In the photo of the stencil on the truck bolster,severe damage to the body bolster bottom plate due to an off center truck. If this car is to continue to operate the damage should be repaired before cracks radiate from the tears. Do you plan to repair this prior to painting?
That is why we need experienced industry people like you, Kirk. The car is now on Track 61 and perhaps you can snag one of our welders when you visit Wednesday, if that is the correct way to fix this.
I looked at that area again yesterday and could not figure out how that might happen. My thought now is that double shelf couplers were mandated on tank cars some years ago. Those are to prevent uncoupling in a derailment where an exposed coupler might ram the end of the tank on the next car and puncture it. So my theory now is that a string of tank cars with those locking couplers ran across rough track and bounced at some speed. The cars did not uncouple and the air hoses remained intact - the train kept moving. But enough vertical movement of the lead car lifted our car enough to dislodge the center bearing and the truck became free and rolled backwards with the flanges cutting into the bottom plate of the body bolster.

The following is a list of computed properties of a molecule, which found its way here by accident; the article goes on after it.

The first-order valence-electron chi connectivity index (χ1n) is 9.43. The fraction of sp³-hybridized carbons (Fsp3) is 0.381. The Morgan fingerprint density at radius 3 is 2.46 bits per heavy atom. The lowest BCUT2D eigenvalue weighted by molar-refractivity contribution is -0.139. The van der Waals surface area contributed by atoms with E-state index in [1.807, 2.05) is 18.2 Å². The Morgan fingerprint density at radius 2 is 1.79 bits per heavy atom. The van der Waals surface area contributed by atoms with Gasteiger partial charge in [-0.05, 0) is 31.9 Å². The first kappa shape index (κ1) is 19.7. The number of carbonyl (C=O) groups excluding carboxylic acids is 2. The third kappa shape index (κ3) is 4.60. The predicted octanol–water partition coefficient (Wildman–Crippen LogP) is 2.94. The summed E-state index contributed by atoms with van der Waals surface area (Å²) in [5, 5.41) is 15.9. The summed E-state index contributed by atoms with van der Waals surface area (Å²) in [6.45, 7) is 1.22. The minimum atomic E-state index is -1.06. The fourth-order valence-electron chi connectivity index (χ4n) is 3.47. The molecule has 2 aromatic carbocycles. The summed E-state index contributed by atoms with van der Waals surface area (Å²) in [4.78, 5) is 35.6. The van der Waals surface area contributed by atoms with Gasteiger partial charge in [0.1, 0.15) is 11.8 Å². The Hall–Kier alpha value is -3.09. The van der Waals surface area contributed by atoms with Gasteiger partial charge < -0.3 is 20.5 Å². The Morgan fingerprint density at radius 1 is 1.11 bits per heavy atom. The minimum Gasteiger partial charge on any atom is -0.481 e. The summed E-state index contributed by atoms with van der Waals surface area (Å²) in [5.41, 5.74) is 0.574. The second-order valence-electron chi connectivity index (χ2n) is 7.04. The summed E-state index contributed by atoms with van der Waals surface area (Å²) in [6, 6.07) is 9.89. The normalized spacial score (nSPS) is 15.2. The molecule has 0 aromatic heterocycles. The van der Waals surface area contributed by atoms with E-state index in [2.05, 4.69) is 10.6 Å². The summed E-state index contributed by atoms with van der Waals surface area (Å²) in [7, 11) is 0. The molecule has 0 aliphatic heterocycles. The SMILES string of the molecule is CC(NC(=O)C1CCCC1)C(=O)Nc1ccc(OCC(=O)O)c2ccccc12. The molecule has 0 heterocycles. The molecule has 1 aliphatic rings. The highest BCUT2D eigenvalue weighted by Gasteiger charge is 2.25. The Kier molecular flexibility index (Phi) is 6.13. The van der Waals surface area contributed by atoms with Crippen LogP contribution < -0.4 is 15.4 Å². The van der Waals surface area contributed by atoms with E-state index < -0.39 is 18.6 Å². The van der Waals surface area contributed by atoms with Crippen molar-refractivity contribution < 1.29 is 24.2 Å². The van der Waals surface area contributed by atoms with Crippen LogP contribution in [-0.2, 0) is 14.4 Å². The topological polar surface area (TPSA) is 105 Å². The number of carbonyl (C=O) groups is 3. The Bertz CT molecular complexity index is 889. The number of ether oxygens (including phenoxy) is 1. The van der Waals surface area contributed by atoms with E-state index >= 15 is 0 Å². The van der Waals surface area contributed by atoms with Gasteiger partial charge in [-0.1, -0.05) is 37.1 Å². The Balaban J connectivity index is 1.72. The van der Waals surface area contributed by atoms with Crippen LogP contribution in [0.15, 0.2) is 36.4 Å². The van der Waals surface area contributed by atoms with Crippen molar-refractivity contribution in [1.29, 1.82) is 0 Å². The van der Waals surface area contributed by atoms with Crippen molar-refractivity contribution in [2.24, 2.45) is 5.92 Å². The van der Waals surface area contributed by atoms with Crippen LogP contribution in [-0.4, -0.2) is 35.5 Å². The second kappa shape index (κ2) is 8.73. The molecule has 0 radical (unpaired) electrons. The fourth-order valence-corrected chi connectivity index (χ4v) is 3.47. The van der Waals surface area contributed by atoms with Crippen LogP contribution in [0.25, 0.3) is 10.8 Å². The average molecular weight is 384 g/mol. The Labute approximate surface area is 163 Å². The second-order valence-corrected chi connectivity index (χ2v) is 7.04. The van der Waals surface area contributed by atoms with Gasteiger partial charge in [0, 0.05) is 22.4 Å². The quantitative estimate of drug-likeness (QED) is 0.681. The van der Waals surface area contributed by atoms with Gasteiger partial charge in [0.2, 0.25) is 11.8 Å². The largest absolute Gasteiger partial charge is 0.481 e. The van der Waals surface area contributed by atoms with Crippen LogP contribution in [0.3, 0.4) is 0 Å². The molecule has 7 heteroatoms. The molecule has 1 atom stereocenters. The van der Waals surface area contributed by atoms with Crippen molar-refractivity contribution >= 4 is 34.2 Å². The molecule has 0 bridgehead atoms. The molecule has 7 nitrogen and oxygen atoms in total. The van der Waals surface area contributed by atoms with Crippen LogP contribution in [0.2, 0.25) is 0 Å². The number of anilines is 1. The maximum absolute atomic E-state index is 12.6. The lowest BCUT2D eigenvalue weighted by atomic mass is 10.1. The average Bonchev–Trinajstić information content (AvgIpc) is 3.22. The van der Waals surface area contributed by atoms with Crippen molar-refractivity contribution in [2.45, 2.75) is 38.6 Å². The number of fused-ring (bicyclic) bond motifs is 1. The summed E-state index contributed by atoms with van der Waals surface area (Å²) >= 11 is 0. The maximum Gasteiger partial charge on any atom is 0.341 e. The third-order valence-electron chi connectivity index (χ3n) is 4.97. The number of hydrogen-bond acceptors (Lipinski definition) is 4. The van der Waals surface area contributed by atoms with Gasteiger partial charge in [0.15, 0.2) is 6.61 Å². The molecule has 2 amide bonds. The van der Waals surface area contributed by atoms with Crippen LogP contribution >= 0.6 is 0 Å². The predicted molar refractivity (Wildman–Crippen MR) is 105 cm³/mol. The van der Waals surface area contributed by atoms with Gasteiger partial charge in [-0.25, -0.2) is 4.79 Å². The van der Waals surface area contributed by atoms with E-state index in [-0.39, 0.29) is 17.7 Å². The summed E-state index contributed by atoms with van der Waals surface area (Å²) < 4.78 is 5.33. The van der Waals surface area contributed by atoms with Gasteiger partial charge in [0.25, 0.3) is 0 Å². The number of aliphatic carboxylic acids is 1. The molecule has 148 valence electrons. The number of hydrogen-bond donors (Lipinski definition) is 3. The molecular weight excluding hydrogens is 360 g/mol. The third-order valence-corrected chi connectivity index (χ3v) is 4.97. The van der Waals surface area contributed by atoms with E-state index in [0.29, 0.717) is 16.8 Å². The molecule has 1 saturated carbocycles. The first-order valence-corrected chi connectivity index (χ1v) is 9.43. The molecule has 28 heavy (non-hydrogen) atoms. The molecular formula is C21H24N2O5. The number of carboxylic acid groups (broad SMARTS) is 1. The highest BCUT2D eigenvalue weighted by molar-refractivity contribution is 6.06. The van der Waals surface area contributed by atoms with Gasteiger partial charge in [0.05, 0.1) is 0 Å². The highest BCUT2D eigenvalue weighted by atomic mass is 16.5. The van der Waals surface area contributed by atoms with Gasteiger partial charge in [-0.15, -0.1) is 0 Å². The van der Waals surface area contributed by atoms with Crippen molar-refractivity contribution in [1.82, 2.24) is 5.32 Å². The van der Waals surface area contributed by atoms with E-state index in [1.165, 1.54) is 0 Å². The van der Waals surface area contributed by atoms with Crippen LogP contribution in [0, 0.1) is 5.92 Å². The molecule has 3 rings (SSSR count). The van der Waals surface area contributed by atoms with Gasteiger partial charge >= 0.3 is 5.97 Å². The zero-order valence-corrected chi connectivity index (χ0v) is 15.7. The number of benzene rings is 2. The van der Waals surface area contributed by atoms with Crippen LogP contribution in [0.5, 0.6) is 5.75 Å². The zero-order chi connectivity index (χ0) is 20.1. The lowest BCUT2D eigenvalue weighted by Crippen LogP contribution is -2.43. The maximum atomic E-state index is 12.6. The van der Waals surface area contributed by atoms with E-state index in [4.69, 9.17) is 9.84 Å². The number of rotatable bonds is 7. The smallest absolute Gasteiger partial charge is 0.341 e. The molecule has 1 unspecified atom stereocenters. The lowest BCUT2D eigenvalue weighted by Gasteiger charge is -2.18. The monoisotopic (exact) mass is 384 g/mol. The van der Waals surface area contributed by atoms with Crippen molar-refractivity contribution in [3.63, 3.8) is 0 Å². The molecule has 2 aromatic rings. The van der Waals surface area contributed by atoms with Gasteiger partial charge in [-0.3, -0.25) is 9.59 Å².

That identification may be helpful in an accident investigation, but on almost all our freight cars it is not apparent or was not maintained by the railroads. There is no consistent placement of any such numbering or any standard size of the letters.